Buch an, mit den Worten: "Na Hess, was macht das Buch
mit den über mich und die Bewegung erschienenen Kari-
Mit gemischten Gefühlen übergab ich dem Führer am näch-
sten Tag ein Exemplar.
Wie staunte ich als der Führer mir Wochen später die-
ses Buch mit den Worten zurückgab: "Ich habe den Text
der Taten ergänzt."
R Heß
Der Stellvertreter des Führers

In the collection there are also six moderately well drawn caricatures of French officers and Germans in World War I; I suspect that Hitler copied them from publications of the day, as they are not his style, although he has signed them. Party newspaper publisher Max Amann sent them to Hitler with a covering letter dated September 28, 1938, saying that they had been sent to him by a Verlagsleiter.

Other items in the collection include a list of officers being retired to the reserve, signed by Hitler and his Wehrmacht adjutant Rudolf Schmundt -- the latter's signature leaps out of the page at me, as I recall the pleasant evenings which I spent with his widow Anneliese and her neighbour Rear-Admiral Karl-Jesko von Puttkamer, Hitler's naval adjutant, back in the 1960s. Schmundt died in agony of his injuries sustained in the 1944 Bomb Plot. I told her that his fellow officers had always spoken highly of his intelligence -- she chuckled and said, "I doubt it. Intelligence was not his strong point, Mr Irving." There was evidently a limit to the amount of indirect flattery these elderly widows could take.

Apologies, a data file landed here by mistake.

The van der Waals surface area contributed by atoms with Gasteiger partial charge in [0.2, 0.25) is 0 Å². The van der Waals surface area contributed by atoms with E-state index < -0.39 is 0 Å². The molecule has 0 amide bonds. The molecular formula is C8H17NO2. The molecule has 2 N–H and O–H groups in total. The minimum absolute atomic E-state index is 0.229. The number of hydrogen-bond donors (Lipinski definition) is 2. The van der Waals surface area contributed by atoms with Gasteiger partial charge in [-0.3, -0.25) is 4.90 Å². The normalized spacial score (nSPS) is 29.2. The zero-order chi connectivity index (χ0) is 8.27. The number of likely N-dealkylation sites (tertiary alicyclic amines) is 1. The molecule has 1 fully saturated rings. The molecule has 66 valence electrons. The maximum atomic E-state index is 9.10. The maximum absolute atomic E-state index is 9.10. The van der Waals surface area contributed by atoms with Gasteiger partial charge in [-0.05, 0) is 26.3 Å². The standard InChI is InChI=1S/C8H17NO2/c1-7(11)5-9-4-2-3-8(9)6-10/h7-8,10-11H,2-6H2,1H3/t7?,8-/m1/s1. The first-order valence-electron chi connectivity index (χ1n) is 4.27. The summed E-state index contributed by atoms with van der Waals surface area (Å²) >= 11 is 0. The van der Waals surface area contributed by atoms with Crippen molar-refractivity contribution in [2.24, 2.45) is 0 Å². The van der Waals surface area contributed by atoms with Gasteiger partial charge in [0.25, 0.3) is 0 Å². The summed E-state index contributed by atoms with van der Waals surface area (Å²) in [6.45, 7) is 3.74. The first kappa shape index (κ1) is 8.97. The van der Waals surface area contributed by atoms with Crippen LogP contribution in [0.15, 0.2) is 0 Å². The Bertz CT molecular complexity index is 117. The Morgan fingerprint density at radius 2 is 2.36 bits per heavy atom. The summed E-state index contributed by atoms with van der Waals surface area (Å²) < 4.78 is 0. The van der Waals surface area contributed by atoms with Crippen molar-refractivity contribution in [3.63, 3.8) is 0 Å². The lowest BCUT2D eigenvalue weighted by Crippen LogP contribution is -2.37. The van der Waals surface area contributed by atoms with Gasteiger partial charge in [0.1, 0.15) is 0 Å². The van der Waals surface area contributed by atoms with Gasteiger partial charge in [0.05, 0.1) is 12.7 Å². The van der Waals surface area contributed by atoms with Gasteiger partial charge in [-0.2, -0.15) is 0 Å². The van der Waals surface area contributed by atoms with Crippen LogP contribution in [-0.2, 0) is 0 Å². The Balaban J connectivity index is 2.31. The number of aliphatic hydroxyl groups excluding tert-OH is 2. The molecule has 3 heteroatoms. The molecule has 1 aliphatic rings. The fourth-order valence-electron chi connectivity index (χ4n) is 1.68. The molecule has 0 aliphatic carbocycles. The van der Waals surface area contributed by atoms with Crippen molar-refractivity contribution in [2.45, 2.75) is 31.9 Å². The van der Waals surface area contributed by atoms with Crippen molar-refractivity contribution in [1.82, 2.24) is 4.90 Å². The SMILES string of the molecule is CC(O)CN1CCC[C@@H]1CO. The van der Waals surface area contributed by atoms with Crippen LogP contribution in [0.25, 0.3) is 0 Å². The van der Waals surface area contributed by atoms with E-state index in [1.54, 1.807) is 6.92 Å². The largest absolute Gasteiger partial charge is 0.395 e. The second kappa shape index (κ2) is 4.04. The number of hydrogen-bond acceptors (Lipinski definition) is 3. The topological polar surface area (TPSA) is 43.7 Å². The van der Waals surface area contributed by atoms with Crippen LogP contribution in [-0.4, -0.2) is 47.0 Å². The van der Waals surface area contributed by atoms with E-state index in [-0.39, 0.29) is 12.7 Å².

TALKING of Nazi relatives, the most poignant item -- apart from the paintings primitively executed by Hitler in 1910 in Vienna -- is a large certificate painted by him, copied from a medal citation, which he sends to his dear sister Paula Hitler in August 1918, signing it "Your Little Lamb Adolf," and conveying to her his immense pride (Stolz, although he spells it Stoltz) at having been awarded the Iron Cross First Class, on the battlefields of France in World War I.

The question is, how authentic is this high-value collection? What was its real route to that little old lady in Homestead, Florida. The most difficult-to-forge item, if this collection had been counterfeited, is a 1935 certificate signed by Hitler commuting the death sentence imposed on the murderess Anna Launhardt to life imprisonment in the Gefängnis, which word Hitler has pedantically crossed out and altered in his own handwriting to Zuchthaus; the certificate is heavily embossed with an official stamp several inches across.